If you have music, you are never alone. Whether a musician or a listener, music can be a companion and a refuge.
Award-winning composer Hans Zimmer's studio in Santa Monica, California, is a haven. Laden in red velvet, his creative space is sacred. A renaissance man, books on architecture and modern art fill his shelves; Tiffany-style chandeliers set mood lighting along with skull lamps and candles; a fireplace sets the tone for late-night collaborations. His many awards are nestled between books and CDs. Under his coffee table are neatly stacked posters of his latest film, Sherlock Holmes, for which he was nominated for an Oscar®.
"I feel like the work I have done in the past three years has been the best work of my career," he says. "I don't know why; it just feels that way."
Zimmer has scored more than 100 films, which collectively have grossed more than $13 billion. He is the CEO of his own company, employing countless composers and technicians. But he is most happy when writing, putting a score to visuals, creating the emotional life of film characters through sound and passion.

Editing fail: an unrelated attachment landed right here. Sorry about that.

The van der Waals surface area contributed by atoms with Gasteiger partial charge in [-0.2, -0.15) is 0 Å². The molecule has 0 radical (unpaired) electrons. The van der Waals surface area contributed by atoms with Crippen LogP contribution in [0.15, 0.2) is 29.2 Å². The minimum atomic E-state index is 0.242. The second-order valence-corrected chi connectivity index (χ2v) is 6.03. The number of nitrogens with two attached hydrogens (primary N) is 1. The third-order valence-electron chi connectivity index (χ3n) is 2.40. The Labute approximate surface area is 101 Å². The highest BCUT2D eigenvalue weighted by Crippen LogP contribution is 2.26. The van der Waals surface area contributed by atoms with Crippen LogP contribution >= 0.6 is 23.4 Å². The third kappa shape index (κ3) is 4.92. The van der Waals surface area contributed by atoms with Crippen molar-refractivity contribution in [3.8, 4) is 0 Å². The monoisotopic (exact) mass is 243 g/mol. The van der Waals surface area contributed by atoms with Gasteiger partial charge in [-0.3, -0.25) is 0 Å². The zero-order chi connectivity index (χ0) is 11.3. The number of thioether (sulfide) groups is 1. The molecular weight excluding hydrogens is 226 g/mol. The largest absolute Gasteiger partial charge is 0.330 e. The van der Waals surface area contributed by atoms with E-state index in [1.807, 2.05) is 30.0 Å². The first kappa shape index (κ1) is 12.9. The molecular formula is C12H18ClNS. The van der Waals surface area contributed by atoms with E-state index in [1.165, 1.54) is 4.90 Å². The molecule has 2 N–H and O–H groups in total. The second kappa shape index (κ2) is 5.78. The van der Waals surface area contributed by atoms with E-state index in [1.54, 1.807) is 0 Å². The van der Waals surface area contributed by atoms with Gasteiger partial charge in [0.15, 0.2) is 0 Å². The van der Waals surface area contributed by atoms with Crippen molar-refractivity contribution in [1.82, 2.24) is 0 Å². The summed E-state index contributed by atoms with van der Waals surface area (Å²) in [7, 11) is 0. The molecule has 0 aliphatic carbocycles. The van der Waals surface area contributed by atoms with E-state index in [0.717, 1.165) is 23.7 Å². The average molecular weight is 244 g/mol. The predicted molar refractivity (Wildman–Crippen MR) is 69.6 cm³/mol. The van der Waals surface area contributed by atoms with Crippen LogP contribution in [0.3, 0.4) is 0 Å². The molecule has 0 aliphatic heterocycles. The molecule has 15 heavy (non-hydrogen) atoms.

Never one to rest on past achievements, he continues to push himself. That means going to the point of fear—fear he may not be good enough, fear his ideas may be crazy. "I work closely with directors. We trust each other." He laughs and adds, "I can call them and tell them I don't know what I'm doing. The ideas come."
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